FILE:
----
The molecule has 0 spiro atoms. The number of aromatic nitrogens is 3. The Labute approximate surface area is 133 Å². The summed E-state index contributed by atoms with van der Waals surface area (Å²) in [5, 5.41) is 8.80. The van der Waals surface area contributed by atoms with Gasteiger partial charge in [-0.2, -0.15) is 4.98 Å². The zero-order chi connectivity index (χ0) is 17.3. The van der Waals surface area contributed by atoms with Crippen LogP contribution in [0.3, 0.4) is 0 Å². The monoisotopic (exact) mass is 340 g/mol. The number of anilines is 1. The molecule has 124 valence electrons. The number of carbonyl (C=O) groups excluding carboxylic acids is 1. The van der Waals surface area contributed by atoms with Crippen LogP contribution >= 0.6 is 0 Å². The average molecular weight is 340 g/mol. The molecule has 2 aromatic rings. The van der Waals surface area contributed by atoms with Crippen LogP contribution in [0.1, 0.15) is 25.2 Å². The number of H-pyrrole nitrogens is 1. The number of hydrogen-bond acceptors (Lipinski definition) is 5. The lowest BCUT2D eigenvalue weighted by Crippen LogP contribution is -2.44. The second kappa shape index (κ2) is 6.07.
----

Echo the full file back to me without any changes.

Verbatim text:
The molecule has 0 spiro atoms. The number of aromatic nitrogens is 3. The Labute approximate surface area is 133 Å². The summed E-state index contributed by atoms with van der Waals surface area (Å²) in [5, 5.41) is 8.80. The van der Waals surface area contributed by atoms with Gasteiger partial charge in [-0.2, -0.15) is 4.98 Å². The zero-order chi connectivity index (χ0) is 17.3. The van der Waals surface area contributed by atoms with Crippen LogP contribution in [0.3, 0.4) is 0 Å². The monoisotopic (exact) mass is 340 g/mol. The number of anilines is 1. The molecule has 124 valence electrons. The number of carbonyl (C=O) groups excluding carboxylic acids is 1. The van der Waals surface area contributed by atoms with Crippen LogP contribution >= 0.6 is 0 Å². The average molecular weight is 340 g/mol. The molecule has 2 aromatic rings. The van der Waals surface area contributed by atoms with Crippen LogP contribution in [0.1, 0.15) is 25.2 Å². The number of H-pyrrole nitrogens is 1. The number of hydrogen-bond acceptors (Lipinski definition) is 5. The lowest BCUT2D eigenvalue weighted by Crippen LogP contribution is -2.44. The second kappa shape index (κ2) is 6.07.